Comparison of Virtualisation Technologies

This pages includes some of the testing notes discussing the from when we evaluated various virtual private server software prior to deployment of our vps hosting environment here at Anchor.

Requirements

Essential

  1. Support for both Windows & Linux

  2. 32 bit & 64 bit guest support

  3. Full virtual machine. No containers.
  4. SVGA+ console of guest
  5. Battery backed hardware RAID controller
    • I/O performance will blow without this.
  6. Guest CPU resource control

Important

  1. Guest disc I/O resource control
    • Read/write bandwidth per second.
    • I/O operations per second.
  2. Para-virtualised device drivers
    • For performance.
  3. Virtual storage
    • For example, can provide 100 GB block device to a guest which only takes up X GB (where X < 100) on disc.

  4. VM live migration
    • Allow us to perform hardware maintenance or resource balancing across cluster.
  5. High availability
    • Automatically startup VMs on other nodes if a node fails.

Optional

  1. SMP guests
  2. Automatic VM migration across cluster for resource balancing

Comparison of candidates

Xen

  • vCPU multi-threading
  • Can have your own kernel
  • Can allocate swap space
  • Para-virtualisation and Full hardware virtualisation
  • Dynamic RAM re-allocation
  • Tagged VLAN support

OpenVZ

  • No Windows support
  • Multi-threading based on number of CPUs in the host node
  • No swap space, out of memory = process reaping
  • No custom kernel
  • Limited IPtables/Netfilter support for guests
  • Operating System Virtualisation
  • Tagged VLAN support

VMware ESX 3.5

  • vCPU multi-threading (1, 2 & 4 vCPU)

  • Can use your own kernel
  • Can allocate swap space
  • Para-virtualisation and Full hardware virtualisation.
  • Tagged VLAN support

Hyper-V

  • Limited to single CPU for Linux guests.
  • Para-virtualisation and Full hardware virtualisation
    • Linux para-virtualisation requires driver support (e.g SUSE 10)
    • Para-virtualised drivers are really nothing more than virtualisation-optimised drivers
  • Tagged VLAN support

Administration

Each hyper-visor that supports full hardware virtualisation provides a method for a user to gain remote access to the VM as if it were a fully dedicated machine. For Windows operating systems, this means you can use Remote Desktop or VNC. For Linux or other Unix like operating systems you can use SSH or if configured, a X desktop which you can get a VNC server running on.

Para-virtualisation in VMware ESX, Xen and Hyper-V provide the same functionality as full hardware virtualisation to gain administrative access.

OpenVZ, being a container based virtualisation technology does not provide such features natively. You can however gain SSH access or VNC if a X server is configured to support it within the container.

Maintenance of VMs

As with dedicated servers, VMs & containers should have regular security updates applied. Some virtualisation providers, provide tools to manage updates for certain types of guests (Hyper-V & VMware). Also there are Open Source tools that can do this for the guests them selves.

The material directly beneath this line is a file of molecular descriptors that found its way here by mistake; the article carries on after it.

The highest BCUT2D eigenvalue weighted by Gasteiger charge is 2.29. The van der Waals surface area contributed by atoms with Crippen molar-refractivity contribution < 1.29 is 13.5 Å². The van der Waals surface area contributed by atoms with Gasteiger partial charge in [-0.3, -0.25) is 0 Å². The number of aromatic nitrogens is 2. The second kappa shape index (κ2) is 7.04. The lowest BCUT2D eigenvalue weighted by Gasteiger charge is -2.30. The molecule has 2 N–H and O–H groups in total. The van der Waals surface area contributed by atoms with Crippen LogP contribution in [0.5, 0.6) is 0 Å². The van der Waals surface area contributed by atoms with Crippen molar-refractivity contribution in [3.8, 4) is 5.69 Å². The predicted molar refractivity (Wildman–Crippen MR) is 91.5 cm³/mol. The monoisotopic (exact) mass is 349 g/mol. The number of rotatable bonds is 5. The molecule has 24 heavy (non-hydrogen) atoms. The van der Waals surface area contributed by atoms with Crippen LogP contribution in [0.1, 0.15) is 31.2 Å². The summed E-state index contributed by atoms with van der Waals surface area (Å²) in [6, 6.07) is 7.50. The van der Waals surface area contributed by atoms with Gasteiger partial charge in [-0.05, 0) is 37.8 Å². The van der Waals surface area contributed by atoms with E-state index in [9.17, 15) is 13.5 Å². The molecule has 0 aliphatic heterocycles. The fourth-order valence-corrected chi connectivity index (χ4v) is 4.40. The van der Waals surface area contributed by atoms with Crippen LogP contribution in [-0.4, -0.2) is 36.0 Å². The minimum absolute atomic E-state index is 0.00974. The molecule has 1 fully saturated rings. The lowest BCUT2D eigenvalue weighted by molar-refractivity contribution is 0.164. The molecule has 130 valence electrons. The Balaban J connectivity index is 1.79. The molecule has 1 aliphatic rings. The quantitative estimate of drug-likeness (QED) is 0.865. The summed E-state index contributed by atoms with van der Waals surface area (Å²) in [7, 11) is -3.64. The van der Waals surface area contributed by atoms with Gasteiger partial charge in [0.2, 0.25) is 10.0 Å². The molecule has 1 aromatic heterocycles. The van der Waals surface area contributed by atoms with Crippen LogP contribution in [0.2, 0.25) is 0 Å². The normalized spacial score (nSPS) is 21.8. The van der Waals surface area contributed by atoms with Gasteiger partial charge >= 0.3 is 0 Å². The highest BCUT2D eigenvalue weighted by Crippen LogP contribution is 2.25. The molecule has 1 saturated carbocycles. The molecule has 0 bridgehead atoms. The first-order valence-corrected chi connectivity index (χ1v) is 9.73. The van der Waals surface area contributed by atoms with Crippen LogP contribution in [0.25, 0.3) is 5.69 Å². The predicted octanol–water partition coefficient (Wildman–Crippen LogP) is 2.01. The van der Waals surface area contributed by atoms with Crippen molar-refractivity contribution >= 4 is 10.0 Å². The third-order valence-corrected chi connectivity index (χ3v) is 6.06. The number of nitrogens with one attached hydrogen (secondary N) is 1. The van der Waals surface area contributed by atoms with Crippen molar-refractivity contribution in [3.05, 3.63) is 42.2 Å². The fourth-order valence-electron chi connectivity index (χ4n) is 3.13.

It is important to keep in mind that the hyper-visor host system may have updates applied to it, those will not affect the guest other than modifications to the hyper-visor.

OpenVZ host node systems work slightly differently. If a Kernel update is applied on the host node, all containers will now have the new kernel version.

Security Analysis/Considerations

VMs, VPS and the like should be treated exactly the same as dedicated server with regards to security. This means you should be controlling ingres and egress of data with the use of firewalls.

Packages should be maintained and monitored for updates. Trusted sources used for these packages would include your operating system vendor or other trusted external sources.

VMs & VPS are just as likely to be vulnerable to system attacks as dedicated servers. So it is important to ensure sane configuration settings are used.

Portability of VMs

A new standard is being created to deal with portability of VMs from one hyper visor to another, it is called Open Virtual Machine Format, or OVF.

XenSource, VMware & Microsoft have committed to supporting this standard. Currently the standard is at version 1.0.

OpenVZ containers will only work on OpenVZ systems.

Xen domU guests can be migrated from one host to another, and in some cases include a hyper-visor version change. VMware ESX can also run VMware Server virtual machines. Additionally physical machines can be converted into virtual ones by using numerous tools out there.

Links P2V, VMconverter, procedure on Linux P2v

Hardware Utilisation

All of the above mentioned virtualisation technologies provide features that allow the host to control access to the systems resources.

This means different classes of products can be defined based on how much or many system resources a VM or VPS can use.

Various counters can be used with or without bursting ability.

Multi threading & vCPU allocation

Xen and VMware allow for allocation of a number of virtual CPU units.

With Xen this can be one through too the total number of physical CPUs or even more. If you allocate more virtual CPUs than what exist, a work request will be queued for a physical CPU.

VMware allows for the allocation of 1, 2 & 4 vCPUs to any virtual machine.

Hyper-V guest can be configured with 1, 2 & 4 vCPUs for fully supported Microsoft guest operating systems, other operating systems are only supported with one vCPU.


See also:

References/External Links

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